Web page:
Schick is introducing an all-in-one wet shaver for women that lathers and shaves in one easy step so there's no need for shave gel, soap or body wash.
Called "Intuition," the shaver was created to work best in a wet environment since the vast majority of women shave in the shower or bath.
The patented ALL-IN-ONE cartridge contains pivoting triple blades surrounded by a "Skin Conditioning Solid," that simplifies shaving and smoothes and soothes skin while shaving.
"Intuition is the most researched product in Schick history, we found women want an easy, hassle-free way to achieve a close, comfortable shave," Lynne Macchiarulo, brand manager for Schick Intuition, says in a statement.
MANY CONCERNED ABOUT ID THEFT
More than 5 percent of the respondents say they had been the victim of identity theft, defined as a criminal's wholesale takeover of another person's identity, according to a survey by secure electronic transaction experts Star Systems.
This translates to just under 12 million people who may have been victims of identity theft.
When credit/signature debit card fraud and identity theft were combined, close to 16 percent of consumers reported that they had been victims of at least one of these crimes.
Close to 51 percent of Americans are very concerned about identity theft, while 47 percent are concerned about unemployment or corporate fraud at 48 percent, the survey says.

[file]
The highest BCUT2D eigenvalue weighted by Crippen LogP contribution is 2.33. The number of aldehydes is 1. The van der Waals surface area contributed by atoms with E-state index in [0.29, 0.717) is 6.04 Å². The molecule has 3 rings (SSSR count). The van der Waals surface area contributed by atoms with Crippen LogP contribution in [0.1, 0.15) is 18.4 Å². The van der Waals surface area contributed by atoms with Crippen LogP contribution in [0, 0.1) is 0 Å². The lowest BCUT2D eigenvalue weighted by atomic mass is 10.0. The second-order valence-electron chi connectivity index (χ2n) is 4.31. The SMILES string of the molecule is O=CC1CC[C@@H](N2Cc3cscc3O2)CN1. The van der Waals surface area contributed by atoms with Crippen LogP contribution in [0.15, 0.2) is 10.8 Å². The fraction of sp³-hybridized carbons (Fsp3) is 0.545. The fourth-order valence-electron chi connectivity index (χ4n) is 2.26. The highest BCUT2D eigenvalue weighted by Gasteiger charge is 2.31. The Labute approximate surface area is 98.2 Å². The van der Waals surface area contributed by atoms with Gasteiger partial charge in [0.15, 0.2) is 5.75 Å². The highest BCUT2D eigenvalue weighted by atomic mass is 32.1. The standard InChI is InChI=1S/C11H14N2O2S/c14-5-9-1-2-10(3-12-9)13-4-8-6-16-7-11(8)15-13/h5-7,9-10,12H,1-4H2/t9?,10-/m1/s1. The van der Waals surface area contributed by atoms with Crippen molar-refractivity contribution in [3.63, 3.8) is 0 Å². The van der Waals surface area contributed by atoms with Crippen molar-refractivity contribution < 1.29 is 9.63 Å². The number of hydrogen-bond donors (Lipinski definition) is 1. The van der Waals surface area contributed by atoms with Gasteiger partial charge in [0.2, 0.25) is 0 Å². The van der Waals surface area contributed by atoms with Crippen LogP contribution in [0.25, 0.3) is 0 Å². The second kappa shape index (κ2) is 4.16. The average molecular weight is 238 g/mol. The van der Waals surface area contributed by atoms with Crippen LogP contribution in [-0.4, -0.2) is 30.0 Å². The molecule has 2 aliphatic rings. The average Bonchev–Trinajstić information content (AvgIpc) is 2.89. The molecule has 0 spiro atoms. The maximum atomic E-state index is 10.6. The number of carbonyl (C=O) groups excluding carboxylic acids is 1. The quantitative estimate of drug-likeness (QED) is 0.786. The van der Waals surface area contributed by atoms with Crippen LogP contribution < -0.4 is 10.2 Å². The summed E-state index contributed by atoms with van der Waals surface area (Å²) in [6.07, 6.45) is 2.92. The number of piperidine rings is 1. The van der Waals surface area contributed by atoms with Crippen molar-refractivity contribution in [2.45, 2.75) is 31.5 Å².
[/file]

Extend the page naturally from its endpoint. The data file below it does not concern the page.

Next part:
Three newer sport-utility vehicles and two large luxury cars earned overall good ratings in the latest crash tests conducted by the Insurance Institute for Highway Safety, an insurance industry group.
Only the 2003 Acura RL earned a lower "acceptable" rating for structural safety/cage and head and neck injury prevention, United Press International reports.
The Cadillac Seville and Infinity G45 both were rated "good" as were three SUVs: the midsize Volvo XC90, the car-based Honda Element and the Mitsubishi Outlander.
"Before this round of tests, only the Honda CR-V and Subaru Forester did so, now we have four top performers in this group," says Brian O'Neill, president of the IIHS.
GREEN = SAFETY
With Earth Day approaching, the University of Illinois at Urbana/Champaign's Human/Environment Rehab Laboratory, green equals safety.
A study of a Chicago public housing development by University of Illinois researchers finds apartment buildings surrounded by trees and greenery are dramatically safer than buildings devoid of green.
Compared with apartment buildings that had little or no vegetation, buildings with high levels of greenery had 52 percent fewer total crimes and 56 percent fewer violent crimes.